20. Unusual presence of Ornidia robusta (Diptera: Syrphidae) causing pig myiasis in Argentina.

    PubMed

    López Millán, Cyntia; Olea, María S; Dantur Juri, María J

    2015-12-01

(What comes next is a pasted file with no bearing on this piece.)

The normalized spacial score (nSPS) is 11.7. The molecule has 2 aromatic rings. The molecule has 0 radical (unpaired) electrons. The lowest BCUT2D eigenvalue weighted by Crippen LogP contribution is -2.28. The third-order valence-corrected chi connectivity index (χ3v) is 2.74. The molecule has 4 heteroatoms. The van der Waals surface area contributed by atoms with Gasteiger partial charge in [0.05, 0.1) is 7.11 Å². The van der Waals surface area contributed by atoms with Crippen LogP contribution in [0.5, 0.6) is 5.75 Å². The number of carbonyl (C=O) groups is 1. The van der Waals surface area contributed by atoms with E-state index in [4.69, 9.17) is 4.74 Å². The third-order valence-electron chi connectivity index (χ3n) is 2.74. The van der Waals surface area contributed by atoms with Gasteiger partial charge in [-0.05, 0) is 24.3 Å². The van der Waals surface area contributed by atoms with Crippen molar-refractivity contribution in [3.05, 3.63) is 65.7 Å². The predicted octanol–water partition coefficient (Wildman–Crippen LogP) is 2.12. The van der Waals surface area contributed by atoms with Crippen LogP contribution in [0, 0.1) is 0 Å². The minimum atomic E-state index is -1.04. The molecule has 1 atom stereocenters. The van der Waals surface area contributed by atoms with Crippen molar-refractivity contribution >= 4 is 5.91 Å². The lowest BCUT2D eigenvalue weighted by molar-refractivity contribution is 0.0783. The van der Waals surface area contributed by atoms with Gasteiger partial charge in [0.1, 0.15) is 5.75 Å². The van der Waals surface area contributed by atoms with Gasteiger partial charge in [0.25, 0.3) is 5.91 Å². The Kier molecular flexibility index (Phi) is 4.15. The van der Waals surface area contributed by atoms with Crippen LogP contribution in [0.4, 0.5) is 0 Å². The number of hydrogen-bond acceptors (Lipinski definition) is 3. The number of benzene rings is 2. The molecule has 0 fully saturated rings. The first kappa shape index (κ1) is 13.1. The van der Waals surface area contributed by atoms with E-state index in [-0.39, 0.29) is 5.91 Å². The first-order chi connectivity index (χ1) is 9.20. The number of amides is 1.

Myiasis is caused by dipterous larvae from the Calliphoridae, Sarcophagidae, Muscidae, Cuterebridae, and Syrphidae families. In this work, Cochliomyia hominivorax, Chrysomya megacephala, and Ornidia robusta were identified causing vulva, ear, and leg myiasis in pigs in Tucuman province, northwestern Argentina. The report of the presence of C. hominivorax and C. megacephala is very important due to their role as myiasis-causing and disease vectors. The occurrence of Ornidia robusta is remarkable, since it constitutes the first record of myiasis in general and of myiasis in pigs in particular. Lastly, the presence of Sarcophaga spp. is also interesting, since some of them originate myiasis and are therefore of concern for cattle, wild animals, and human populations. PMID:26450595